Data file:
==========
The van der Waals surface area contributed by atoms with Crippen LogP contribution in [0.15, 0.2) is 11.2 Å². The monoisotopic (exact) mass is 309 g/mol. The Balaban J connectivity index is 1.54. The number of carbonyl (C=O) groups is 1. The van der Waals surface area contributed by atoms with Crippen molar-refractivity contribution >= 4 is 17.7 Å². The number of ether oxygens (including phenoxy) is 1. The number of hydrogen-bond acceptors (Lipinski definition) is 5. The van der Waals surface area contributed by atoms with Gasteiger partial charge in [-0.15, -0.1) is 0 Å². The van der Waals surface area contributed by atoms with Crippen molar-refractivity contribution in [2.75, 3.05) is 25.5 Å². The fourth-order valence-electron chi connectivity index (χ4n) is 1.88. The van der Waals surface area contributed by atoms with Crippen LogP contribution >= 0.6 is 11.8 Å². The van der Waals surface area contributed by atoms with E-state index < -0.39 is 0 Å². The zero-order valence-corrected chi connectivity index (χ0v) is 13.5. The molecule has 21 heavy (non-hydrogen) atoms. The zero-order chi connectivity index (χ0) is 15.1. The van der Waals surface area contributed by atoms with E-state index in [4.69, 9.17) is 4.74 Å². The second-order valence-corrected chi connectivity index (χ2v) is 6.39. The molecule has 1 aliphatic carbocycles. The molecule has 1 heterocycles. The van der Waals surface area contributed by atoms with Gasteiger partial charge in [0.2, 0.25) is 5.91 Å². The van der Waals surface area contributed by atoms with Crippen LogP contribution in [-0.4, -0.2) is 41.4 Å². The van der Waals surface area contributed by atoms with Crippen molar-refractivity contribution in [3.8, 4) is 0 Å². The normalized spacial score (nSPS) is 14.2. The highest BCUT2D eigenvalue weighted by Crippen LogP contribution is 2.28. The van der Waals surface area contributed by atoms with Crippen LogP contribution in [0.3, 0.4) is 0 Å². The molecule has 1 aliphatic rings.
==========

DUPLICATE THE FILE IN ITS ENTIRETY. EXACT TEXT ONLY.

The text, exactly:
The van der Waals surface area contributed by atoms with Crippen LogP contribution in [0.15, 0.2) is 11.2 Å². The monoisotopic (exact) mass is 309 g/mol. The Balaban J connectivity index is 1.54. The number of carbonyl (C=O) groups is 1. The van der Waals surface area contributed by atoms with Crippen molar-refractivity contribution >= 4 is 17.7 Å². The number of ether oxygens (including phenoxy) is 1. The number of hydrogen-bond acceptors (Lipinski definition) is 5. The van der Waals surface area contributed by atoms with Gasteiger partial charge in [-0.15, -0.1) is 0 Å². The van der Waals surface area contributed by atoms with Crippen molar-refractivity contribution in [2.75, 3.05) is 25.5 Å². The fourth-order valence-electron chi connectivity index (χ4n) is 1.88. The van der Waals surface area contributed by atoms with Crippen LogP contribution >= 0.6 is 11.8 Å². The van der Waals surface area contributed by atoms with E-state index < -0.39 is 0 Å². The zero-order valence-corrected chi connectivity index (χ0v) is 13.5. The molecule has 21 heavy (non-hydrogen) atoms. The zero-order chi connectivity index (χ0) is 15.1. The van der Waals surface area contributed by atoms with E-state index in [4.69, 9.17) is 4.74 Å². The second-order valence-corrected chi connectivity index (χ2v) is 6.39. The molecule has 1 aliphatic carbocycles. The molecule has 1 heterocycles. The van der Waals surface area contributed by atoms with Gasteiger partial charge in [0.2, 0.25) is 5.91 Å². The van der Waals surface area contributed by atoms with Crippen LogP contribution in [-0.4, -0.2) is 41.4 Å². The van der Waals surface area contributed by atoms with Crippen molar-refractivity contribution in [3.8, 4) is 0 Å². The normalized spacial score (nSPS) is 14.2. The highest BCUT2D eigenvalue weighted by Crippen LogP contribution is 2.28. The van der Waals surface area contributed by atoms with Crippen LogP contribution in [0.3, 0.4) is 0 Å². The molecule has 1 aliphatic rings.